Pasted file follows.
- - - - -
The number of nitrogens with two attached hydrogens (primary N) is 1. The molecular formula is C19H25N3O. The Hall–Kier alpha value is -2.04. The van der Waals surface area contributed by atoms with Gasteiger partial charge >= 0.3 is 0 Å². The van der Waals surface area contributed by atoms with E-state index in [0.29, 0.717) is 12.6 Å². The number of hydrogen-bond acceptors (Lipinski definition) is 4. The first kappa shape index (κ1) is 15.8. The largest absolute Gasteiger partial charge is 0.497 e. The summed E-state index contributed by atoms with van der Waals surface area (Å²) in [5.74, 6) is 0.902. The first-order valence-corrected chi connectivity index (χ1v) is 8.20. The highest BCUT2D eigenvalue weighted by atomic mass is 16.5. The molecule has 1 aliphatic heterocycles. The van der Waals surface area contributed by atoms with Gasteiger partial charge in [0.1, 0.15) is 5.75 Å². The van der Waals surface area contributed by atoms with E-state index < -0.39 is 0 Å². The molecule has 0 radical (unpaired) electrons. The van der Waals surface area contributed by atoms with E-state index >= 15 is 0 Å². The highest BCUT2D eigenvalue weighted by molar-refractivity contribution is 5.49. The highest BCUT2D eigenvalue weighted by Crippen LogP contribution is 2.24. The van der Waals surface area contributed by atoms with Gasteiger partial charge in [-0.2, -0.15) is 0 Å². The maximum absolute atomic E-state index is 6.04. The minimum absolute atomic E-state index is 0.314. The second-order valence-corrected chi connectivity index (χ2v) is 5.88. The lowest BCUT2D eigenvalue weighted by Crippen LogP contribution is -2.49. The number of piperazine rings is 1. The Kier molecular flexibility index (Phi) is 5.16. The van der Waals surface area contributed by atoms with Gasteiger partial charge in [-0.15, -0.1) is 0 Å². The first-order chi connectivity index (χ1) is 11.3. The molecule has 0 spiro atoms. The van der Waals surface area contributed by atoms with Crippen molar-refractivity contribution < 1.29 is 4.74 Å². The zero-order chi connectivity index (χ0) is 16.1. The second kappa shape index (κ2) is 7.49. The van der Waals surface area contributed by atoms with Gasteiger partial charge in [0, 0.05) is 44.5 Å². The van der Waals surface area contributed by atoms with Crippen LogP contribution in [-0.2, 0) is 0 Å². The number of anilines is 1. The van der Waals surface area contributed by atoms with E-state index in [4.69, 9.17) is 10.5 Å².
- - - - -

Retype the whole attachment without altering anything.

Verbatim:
The number of nitrogens with two attached hydrogens (primary N) is 1. The molecular formula is C19H25N3O. The Hall–Kier alpha value is -2.04. The van der Waals surface area contributed by atoms with Gasteiger partial charge >= 0.3 is 0 Å². The van der Waals surface area contributed by atoms with E-state index in [0.29, 0.717) is 12.6 Å². The number of hydrogen-bond acceptors (Lipinski definition) is 4. The first kappa shape index (κ1) is 15.8. The largest absolute Gasteiger partial charge is 0.497 e. The summed E-state index contributed by atoms with van der Waals surface area (Å²) in [5.74, 6) is 0.902. The first-order valence-corrected chi connectivity index (χ1v) is 8.20. The highest BCUT2D eigenvalue weighted by atomic mass is 16.5. The molecule has 1 aliphatic heterocycles. The van der Waals surface area contributed by atoms with Gasteiger partial charge in [0.1, 0.15) is 5.75 Å². The van der Waals surface area contributed by atoms with E-state index < -0.39 is 0 Å². The molecule has 0 radical (unpaired) electrons. The van der Waals surface area contributed by atoms with E-state index >= 15 is 0 Å². The highest BCUT2D eigenvalue weighted by molar-refractivity contribution is 5.49. The highest BCUT2D eigenvalue weighted by Crippen LogP contribution is 2.24. The van der Waals surface area contributed by atoms with Gasteiger partial charge in [-0.2, -0.15) is 0 Å². The maximum absolute atomic E-state index is 6.04. The minimum absolute atomic E-state index is 0.314. The second-order valence-corrected chi connectivity index (χ2v) is 5.88. The lowest BCUT2D eigenvalue weighted by Crippen LogP contribution is -2.49. The number of piperazine rings is 1. The Kier molecular flexibility index (Phi) is 5.16. The van der Waals surface area contributed by atoms with Gasteiger partial charge in [-0.15, -0.1) is 0 Å². The first-order chi connectivity index (χ1) is 11.3. The molecule has 0 spiro atoms. The van der Waals surface area contributed by atoms with Crippen molar-refractivity contribution < 1.29 is 4.74 Å². The zero-order chi connectivity index (χ0) is 16.1. The second kappa shape index (κ2) is 7.49. The van der Waals surface area contributed by atoms with Gasteiger partial charge in [0, 0.05) is 44.5 Å². The van der Waals surface area contributed by atoms with Crippen LogP contribution in [-0.2, 0) is 0 Å². The number of anilines is 1. The van der Waals surface area contributed by atoms with E-state index in [4.69, 9.17) is 10.5 Å².